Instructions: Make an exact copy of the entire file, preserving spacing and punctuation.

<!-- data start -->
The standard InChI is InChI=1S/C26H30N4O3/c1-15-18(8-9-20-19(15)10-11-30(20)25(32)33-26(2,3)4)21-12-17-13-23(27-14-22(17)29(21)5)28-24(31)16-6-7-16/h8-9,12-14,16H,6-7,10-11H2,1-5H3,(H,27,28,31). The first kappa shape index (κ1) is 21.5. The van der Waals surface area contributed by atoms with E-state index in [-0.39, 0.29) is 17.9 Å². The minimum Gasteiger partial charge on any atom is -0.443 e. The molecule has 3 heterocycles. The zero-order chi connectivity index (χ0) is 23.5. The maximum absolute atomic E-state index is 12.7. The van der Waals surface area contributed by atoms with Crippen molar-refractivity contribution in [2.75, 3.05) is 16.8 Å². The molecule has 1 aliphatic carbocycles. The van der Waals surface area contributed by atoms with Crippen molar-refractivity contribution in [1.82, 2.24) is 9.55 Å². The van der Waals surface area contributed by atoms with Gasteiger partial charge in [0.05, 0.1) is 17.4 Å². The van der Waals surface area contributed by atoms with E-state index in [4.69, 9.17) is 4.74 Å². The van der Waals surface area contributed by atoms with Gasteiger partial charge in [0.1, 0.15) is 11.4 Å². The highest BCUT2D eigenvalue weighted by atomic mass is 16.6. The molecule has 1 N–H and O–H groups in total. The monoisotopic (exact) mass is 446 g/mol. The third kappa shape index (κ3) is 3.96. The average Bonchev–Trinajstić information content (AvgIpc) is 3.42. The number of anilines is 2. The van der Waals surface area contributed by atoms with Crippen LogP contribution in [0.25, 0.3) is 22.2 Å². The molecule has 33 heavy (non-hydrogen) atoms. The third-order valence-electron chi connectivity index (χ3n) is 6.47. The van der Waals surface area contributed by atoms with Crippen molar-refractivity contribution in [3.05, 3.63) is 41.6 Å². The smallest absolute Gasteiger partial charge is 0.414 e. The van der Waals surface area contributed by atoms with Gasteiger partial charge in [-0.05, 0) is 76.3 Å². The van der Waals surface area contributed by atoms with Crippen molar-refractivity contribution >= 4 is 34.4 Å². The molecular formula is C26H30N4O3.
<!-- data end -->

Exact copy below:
The standard InChI is InChI=1S/C26H30N4O3/c1-15-18(8-9-20-19(15)10-11-30(20)25(32)33-26(2,3)4)21-12-17-13-23(27-14-22(17)29(21)5)28-24(31)16-6-7-16/h8-9,12-14,16H,6-7,10-11H2,1-5H3,(H,27,28,31). The first kappa shape index (κ1) is 21.5. The van der Waals surface area contributed by atoms with E-state index in [-0.39, 0.29) is 17.9 Å². The minimum Gasteiger partial charge on any atom is -0.443 e. The molecule has 3 heterocycles. The zero-order chi connectivity index (χ0) is 23.5. The maximum absolute atomic E-state index is 12.7. The van der Waals surface area contributed by atoms with Crippen molar-refractivity contribution in [2.75, 3.05) is 16.8 Å². The molecule has 1 aliphatic carbocycles. The van der Waals surface area contributed by atoms with Crippen molar-refractivity contribution in [1.82, 2.24) is 9.55 Å². The van der Waals surface area contributed by atoms with Gasteiger partial charge in [0.05, 0.1) is 17.4 Å². The van der Waals surface area contributed by atoms with E-state index in [4.69, 9.17) is 4.74 Å². The van der Waals surface area contributed by atoms with Gasteiger partial charge in [0.1, 0.15) is 11.4 Å². The highest BCUT2D eigenvalue weighted by atomic mass is 16.6. The molecule has 1 N–H and O–H groups in total. The monoisotopic (exact) mass is 446 g/mol. The third kappa shape index (κ3) is 3.96. The average Bonchev–Trinajstić information content (AvgIpc) is 3.42. The number of anilines is 2. The van der Waals surface area contributed by atoms with Crippen LogP contribution in [0.25, 0.3) is 22.2 Å². The molecule has 33 heavy (non-hydrogen) atoms. The third-order valence-electron chi connectivity index (χ3n) is 6.47. The van der Waals surface area contributed by atoms with Crippen molar-refractivity contribution in [3.05, 3.63) is 41.6 Å². The smallest absolute Gasteiger partial charge is 0.414 e. The van der Waals surface area contributed by atoms with Gasteiger partial charge in [-0.05, 0) is 76.3 Å². The van der Waals surface area contributed by atoms with Crippen molar-refractivity contribution >= 4 is 34.4 Å². The molecular formula is C26H30N4O3.